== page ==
“Rethinking the History of Indonesian Music”
a Conference made possible by the Henry Luce Foundation

“Rethinking the History of Indonesian Music”
Ann E. Pitzer Center
  • Free to attend—and lunch will be provided—for those that pre-register for the conference. Please submit your registration by Thursday, November 3rd.
  • For those unable to attend, we will livestream the conference beginning at 9:20 am. Please note that interaction is not possible over the livestream.

About the Conference

For the conference “Rethinking the History of Indonesian Music” eight scholars will present 30-minute papers, followed by 10-minute prepared responses from local respondents, on topics related to the broad subject of music history in the geographical area currently identified as the Indonesian archipelago. The conference is part of a broader Luce Foundation project titled “Toward a Music History of the Indonesian Archipelago,” which will take place over two years. With this open approach, the conference seeks to explore topics of indigeneity, colonialism, the evolving artistry of modern gamelan, and the rethinking of Indonesian history.

Preceding the conference, the Bay Area’s rock-gamelan fusion group Purnamasari will give a concert Friday, Nov. 4, at 7:00 pm in the Ann E. Pitzer Center.

Conference Schedule

9:00       Coffee and Registration

9:20       Introductions by
             ​ Profs. Anna Maria Busse Berger and Henry Spiller of UC Davis

9:30       Panel I – Chair Juan Diego Díaz (UC Davis)

9:30       Sandeep Ray (University of Nottingham, Malaysia)
              “Choral singing and the Japanese Occupation of Java”

10:10     Emilie Rook (University of Pittsburgh)
              “A Missional Legacy: Musik Inkulturasi and the Production
              of Localized Catholic Hymnals in

10:50     Coffee Break

11:15     Panel II – Chair Gillian Irwin (Gamelan Sekar Jaya)

11:15     Anna Maria Busse Berger (UC Davis)
              “Jaap Kunst and the German Missionaries in Nias”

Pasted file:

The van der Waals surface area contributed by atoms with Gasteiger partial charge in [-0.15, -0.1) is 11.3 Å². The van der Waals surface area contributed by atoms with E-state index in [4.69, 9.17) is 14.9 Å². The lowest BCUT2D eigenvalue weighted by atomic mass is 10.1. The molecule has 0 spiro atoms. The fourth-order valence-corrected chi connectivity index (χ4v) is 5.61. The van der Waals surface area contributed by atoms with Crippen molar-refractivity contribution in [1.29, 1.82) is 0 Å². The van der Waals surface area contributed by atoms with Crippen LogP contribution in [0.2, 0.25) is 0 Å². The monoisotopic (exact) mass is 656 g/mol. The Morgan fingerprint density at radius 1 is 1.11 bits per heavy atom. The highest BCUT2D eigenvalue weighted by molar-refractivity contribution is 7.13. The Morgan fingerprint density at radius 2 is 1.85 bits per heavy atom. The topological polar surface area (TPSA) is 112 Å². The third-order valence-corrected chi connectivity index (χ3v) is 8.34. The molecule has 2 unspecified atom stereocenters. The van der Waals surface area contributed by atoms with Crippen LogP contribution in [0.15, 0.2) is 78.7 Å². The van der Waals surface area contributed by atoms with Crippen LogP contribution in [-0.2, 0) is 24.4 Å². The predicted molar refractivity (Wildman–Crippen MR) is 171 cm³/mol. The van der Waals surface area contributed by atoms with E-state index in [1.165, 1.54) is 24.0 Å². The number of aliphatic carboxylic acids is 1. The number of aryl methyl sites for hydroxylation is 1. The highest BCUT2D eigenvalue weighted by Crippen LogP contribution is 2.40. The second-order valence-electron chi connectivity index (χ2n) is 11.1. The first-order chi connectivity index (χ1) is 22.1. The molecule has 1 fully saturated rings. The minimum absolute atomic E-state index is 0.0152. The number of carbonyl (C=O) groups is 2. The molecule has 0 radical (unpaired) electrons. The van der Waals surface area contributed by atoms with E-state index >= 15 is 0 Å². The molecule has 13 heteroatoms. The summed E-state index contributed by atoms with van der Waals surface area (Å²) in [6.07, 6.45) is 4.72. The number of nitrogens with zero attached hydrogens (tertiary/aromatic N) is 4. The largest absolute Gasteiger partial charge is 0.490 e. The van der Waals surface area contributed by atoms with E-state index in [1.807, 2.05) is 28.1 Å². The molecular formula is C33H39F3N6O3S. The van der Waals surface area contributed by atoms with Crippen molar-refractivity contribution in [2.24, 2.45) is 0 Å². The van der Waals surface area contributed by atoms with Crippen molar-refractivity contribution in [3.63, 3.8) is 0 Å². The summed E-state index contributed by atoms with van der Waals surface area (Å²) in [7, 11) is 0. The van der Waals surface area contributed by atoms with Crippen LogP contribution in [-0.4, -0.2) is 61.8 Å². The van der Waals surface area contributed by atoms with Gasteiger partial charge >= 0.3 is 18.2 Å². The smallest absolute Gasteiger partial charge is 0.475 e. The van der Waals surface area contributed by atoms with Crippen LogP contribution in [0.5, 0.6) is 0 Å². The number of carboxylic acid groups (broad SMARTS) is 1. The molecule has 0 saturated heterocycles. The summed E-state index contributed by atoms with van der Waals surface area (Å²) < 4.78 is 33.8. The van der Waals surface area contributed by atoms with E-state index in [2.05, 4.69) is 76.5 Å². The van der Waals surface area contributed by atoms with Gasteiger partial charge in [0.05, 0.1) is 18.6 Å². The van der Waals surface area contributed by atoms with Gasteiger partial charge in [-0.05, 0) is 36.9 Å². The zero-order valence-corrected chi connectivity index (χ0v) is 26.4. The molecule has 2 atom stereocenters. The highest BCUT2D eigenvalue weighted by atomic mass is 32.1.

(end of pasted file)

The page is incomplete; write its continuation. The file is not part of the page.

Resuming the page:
11:55     Dustin Wiebe (UC Davis)
              “‘Divine’ Ethnomusicology: Jaap Kunst in Flores”

12:35     Lunch

2:00       Panel III – Chair Sarah Maxim (UC Berkeley)

2:00       Bernard Arps (Leiden University, Netherlands) 
              “The Issue of the Javanese Church Hymns”

2:40       Henry Spiller (UC Davis)
              “‘I am in no way surprised that the Javanese
              can listen to it all night long’: A 19th-century Dutch
              missionary on Javanese music”

2:50       Break

3:15       Panel IV – Chris Reynolds (UC Davis)

3:15       Sebastian Klotz (Humboldt-Universität zu Berlin)
              “Missionaries as phonographic mediators”

3:55       David A. Hollinger (UC Berkeley)
              “The Heathen in His Blindness? Missionaries,
              Empire, and Anti-Colonialism”

4:35       General discussion and concluding remarks.

About the Luce Foundation Project

Starting in the 16th century and continuing until World War II, Christian missionaries to the Indonesian archipelago took an interest in indigenous music. Up until now the source materials have been difficult to find, scattered and ignored, but UC Davis professors Henry Spiller and Anna Maria Busse Berger have received a major grant from the Henry Luce Foundation’s Asia Program to investigate these sources and make these materials more accessible.

Spiller said: “It has been ignored because it was collected by missionaries and considered biased, but that’s throwing out the baby with the bathwater. We’re not trying to redeem the missionaries, but to make the priceless information they collected available to all interested parties.” The professors will focus primarily on work done by Dutch and German missionaries in the late 19th and early 20th centuries, although there are reports by Portuguese Jesuit missionaries dating to the 16th century.

The award to the College of Letters and Science’s Department of Music professors provides funding for research, two conferences, and a post-doctoral fellowship, which has been filled by Dr. Dustin Wiebe. 

Most European missionaries were trained to learn about the languages of the places they were posted, and as an outgrowth of that, some began documenting music. This was boosted with the founding in 1900 of the Berlin Phonogramm-Archiv, which provided sound-recording equipment and training to missionaries and travelers.

The Henry Luce Foundation seeks to enrich public discourse by promoting innovative scholarship, cultivating new leaders, and fostering international understanding.

Ann E. Pitzer Center, Davis, CA

“Deep Dive Into Indonesian Music”
by Jeffrey Day, College of Letters & Science

As part of an ongoing study stretching from Davis to Germany and across the many islands of Indonesia, the UC Davis Department of Music is holding a second conference on Indonesian music. “Rethinking The History Of Indonesian Music” on Nov. 5 brings together scholars from around the globe


Professors Receive Grant to Explore Indonesian Music Archive
UC Davis College of Letters and Science

UC Davis music professors Henry Spiller and Anna Maria Busse Berger have received a major grant from the Henry Luce Foundation to look at source material collected by German missionaries in Indonesia during the late 19th and early 20th centuries.

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